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How to calculate water coil length.

Post in 'The Boiler Room - Wood Boilers and Furnaces' started by JJLL, Jan 28, 2008.

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  1. JJLL

    JJLL New Member

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    Hello, I've been trying to find out how much coil I will need to hook up to a hydronic heating system (hot water/radiant heat).

    I can easily find information on domestic hot water (hot water tanks/storage) but I'm looking for full house, radiant systems.

    Can anyone give me a rough idea or direction on how to calculate the length of pipe/coil needed to heat X amount of gallons of water?

    Thank You.

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  2. Eric Johnson

    Eric Johnson Mod Emeritus

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    Welcome to the Boiler Room, JJLL.

    I'm not clear on what you're asking. Usually a copper coil is used as a heat exchanger to get heat into and out of a hot water storage tank. You size the coil to the output of the boiler. Is that what you're asking?

    Or, are you asking how much infloor radiant tubing you'd need to heat a given space?

    Or are you talking about a coil for heating domestic hot water in a boiler?
  3. JJLL

    JJLL New Member

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    Let me explain my situation....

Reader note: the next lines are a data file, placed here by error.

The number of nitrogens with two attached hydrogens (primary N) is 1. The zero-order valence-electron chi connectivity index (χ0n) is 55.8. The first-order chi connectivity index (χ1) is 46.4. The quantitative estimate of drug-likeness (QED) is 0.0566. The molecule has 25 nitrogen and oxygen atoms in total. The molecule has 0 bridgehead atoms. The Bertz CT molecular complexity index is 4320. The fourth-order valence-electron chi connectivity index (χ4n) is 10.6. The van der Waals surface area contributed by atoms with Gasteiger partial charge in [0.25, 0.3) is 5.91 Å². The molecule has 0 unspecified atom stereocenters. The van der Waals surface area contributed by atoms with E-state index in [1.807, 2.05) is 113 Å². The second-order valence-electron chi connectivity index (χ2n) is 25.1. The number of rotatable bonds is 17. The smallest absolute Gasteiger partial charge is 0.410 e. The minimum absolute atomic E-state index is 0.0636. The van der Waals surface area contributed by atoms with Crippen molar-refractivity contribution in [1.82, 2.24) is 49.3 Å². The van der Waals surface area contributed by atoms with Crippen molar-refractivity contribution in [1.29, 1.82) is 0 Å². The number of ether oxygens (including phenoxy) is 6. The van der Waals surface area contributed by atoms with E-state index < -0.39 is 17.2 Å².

I have a very old boiler. I can easily access all of the water lines. What I'm thinking of doing is putting a number of coils (or one large one) inside of my stove in order to heat the water thats running into the boiler. I was going to tap into the cold water return so that the motor on the boiler would pull the water through the system. My biggest challenge is simply figuring out how much/how long of a coil I would need in order to heat a 2,800 sq ft. home. I've working on this system many times and from draining the system I know that I have about 110 gallons of water running through it.

    Any suggestions? How to boiler manufacturers determine the size of their coils? Thanks for your help!!!
  4. Eric Johnson

    Eric Johnson Mod Emeritus

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    I think you would be ahead to pick up a used wood-fired boiler and pipe it into your system. It would cost less than doing what you're proposing, and it would almost certainly be safer and more efficient.

    Most boilers don't use coils or pipes. The pressure vessel is the heat exchanger. Wood gasifiers based on the Seton design do use black iron pipe running through refractory, and it's not a whole lot of pipe.

    In any event, I definitely wouldn't use copper inside any firebox.
  5. wdc1160

    wdc1160 New Member

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    If I understand your trying to make a boiler. I know there are other guys on here who have done it. They have even made gasfiyers.
  6. JJLL

    JJLL New Member

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    Yes, I guess you could say I am trying to make a boiler. I've bent schedule 40 pipe before so I can easily make the coils. I just need to know how long :)